Brad Means: Another thing that has kept you very busy since you took office, appointments, putting people on boards, and commissions and panels, all over the state of Georgia, half of ’em at last check are women, several are LGBTQ is that intentional Governor Kemp, or are you just picking the best candidates or both?

Gov. Brian Kemp: Oh no no we’re picking the best people to serve on these boards and commissions. I mean look it’s been a focus of mine in when I was in the Secretary of States office and my private sector businesses and certainly as Governor to give all people opportunities if they’re qualified to do that. I think that’s healthy for our state, it’s healthy for our economy, it’s healthy for these boards to have good hard working Georigans on there that represent geographic differences across our state but also different industries and bring different expertise to these different fields and I think if you look at our appointments, that’s exactly what you’re getting. Ya know I don’t really get into other specifics other than these people are qualified for the work that that board does and they have laws that they’re following and they’re implementing rules that have an effect on our citizens or the professions that they’re practicing in and that’s very important.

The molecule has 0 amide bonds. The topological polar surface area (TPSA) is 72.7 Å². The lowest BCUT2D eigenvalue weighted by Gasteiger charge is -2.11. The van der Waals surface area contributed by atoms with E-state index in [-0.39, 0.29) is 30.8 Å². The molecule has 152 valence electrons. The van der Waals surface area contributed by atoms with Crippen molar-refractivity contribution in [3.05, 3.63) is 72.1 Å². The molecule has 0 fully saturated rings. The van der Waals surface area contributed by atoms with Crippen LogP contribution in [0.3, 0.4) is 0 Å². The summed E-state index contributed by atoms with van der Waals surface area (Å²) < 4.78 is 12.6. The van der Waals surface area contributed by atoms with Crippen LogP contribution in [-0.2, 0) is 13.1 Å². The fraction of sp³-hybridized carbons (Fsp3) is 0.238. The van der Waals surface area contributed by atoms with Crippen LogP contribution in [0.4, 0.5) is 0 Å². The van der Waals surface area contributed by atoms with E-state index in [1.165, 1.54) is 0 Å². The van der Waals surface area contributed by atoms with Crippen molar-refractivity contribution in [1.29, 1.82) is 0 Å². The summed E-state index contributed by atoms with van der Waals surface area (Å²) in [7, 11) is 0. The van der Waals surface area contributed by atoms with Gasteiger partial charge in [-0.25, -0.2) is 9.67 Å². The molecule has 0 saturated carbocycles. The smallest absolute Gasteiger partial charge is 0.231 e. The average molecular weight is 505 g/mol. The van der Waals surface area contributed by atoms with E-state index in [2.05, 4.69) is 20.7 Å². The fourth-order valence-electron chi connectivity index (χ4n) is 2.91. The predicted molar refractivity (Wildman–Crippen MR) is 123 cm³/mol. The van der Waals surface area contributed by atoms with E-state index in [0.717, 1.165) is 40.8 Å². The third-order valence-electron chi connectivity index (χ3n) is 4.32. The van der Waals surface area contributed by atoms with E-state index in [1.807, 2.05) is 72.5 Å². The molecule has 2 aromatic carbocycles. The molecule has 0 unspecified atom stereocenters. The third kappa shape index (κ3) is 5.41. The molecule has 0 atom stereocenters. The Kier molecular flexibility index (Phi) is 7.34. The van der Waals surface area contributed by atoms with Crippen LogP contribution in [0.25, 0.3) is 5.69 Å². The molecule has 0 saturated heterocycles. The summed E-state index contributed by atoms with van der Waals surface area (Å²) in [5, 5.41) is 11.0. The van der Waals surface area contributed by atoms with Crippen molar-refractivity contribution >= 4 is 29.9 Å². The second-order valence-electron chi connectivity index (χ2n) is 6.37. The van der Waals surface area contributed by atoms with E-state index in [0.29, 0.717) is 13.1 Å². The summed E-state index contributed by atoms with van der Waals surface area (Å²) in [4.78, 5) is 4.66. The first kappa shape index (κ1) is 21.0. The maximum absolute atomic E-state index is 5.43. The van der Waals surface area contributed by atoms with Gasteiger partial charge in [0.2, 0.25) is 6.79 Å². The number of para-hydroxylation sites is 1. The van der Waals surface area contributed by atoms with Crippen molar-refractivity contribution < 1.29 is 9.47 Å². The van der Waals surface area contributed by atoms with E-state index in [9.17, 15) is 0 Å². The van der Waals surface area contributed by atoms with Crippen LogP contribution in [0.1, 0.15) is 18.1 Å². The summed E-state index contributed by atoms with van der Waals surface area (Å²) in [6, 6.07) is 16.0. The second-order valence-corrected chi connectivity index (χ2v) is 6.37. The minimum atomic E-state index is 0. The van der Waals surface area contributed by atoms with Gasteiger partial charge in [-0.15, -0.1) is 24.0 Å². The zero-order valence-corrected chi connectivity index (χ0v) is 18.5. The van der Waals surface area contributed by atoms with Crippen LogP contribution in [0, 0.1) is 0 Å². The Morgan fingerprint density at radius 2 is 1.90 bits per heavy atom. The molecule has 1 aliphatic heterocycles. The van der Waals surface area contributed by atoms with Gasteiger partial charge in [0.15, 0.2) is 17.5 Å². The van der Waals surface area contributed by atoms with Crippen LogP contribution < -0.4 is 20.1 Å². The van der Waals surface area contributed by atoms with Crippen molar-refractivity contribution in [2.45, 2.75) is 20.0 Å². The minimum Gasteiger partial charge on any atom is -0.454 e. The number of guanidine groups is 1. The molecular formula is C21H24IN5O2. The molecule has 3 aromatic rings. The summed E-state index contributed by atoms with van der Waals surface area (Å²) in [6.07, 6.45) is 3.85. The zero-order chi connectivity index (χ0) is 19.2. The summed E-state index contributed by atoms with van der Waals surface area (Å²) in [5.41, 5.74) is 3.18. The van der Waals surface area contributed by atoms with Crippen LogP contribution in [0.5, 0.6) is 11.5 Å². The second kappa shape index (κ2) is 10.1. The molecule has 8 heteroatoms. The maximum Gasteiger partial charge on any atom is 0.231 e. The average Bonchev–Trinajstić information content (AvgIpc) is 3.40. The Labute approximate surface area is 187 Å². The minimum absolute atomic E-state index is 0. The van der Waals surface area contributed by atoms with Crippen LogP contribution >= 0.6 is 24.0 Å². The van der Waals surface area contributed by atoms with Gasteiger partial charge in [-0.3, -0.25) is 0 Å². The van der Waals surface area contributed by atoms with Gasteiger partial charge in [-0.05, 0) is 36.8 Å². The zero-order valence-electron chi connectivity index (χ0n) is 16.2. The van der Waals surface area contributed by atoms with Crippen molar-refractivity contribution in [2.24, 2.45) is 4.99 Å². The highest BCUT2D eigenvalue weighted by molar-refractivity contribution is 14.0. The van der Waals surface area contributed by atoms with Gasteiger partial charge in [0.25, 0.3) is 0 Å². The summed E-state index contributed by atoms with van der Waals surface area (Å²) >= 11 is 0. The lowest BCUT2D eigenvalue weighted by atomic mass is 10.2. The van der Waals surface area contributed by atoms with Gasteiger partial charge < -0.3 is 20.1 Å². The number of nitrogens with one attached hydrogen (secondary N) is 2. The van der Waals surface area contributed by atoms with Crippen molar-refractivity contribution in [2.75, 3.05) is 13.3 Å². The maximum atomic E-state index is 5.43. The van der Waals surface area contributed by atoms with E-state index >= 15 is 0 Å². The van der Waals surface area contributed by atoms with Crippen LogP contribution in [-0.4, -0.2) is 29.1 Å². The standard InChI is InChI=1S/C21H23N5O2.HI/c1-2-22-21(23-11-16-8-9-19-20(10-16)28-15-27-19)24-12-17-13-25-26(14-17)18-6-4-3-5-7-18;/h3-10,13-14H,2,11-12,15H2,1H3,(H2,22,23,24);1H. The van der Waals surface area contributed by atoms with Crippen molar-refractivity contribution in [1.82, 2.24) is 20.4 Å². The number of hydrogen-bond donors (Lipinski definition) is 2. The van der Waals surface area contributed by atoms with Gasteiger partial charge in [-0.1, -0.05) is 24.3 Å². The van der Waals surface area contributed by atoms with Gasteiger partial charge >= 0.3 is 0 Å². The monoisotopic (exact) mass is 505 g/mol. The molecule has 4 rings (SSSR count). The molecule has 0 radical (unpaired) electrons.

Brad Means: It didn’t take long for you to make national news when you brought on and signed the heartbeat bill, a bill that bans abortions at the first sign on a heartbeat maybe six weeks into a pregnancy. Recently as we prepared to take this an Ohio judge blocked Ohio’s bill which is similar, you worried about the fate of the heartbeat bill in Georgia?

Gov. Brian Kemp: No, I’m not worried, we’re a state that values life at the heartbeat that’s what the legislature did this year. We knew full well that the left would not like it that they would sue us and that there would be judges that may not agree with this and that’s just part of the legal process but we’re in this for the long haul. Ya know we’re a state that supports life not only at the heartbeat also in many other ways. My wife Marty and I are focused on ending human trafficking in our state. We’re working right now for another session on adoption reform, foster care reform, you know we’re focused on going after street gangs, valuing our families lives that are quite honestly just being disruptive and taking away too early by a bunch of thugs that are either selling bad drugs that are killing our youth or they’re getting shot because they’re in some sort of crossfire or get lured into some sort of gang. So we’re not gonna run away from our values in our state. That’s what makes Georgia great. That’s why our business environment’s so good and has been a long time and even for those that disagree with the heartbeat bill, ya know people, Georgians can know that we value life at many stages.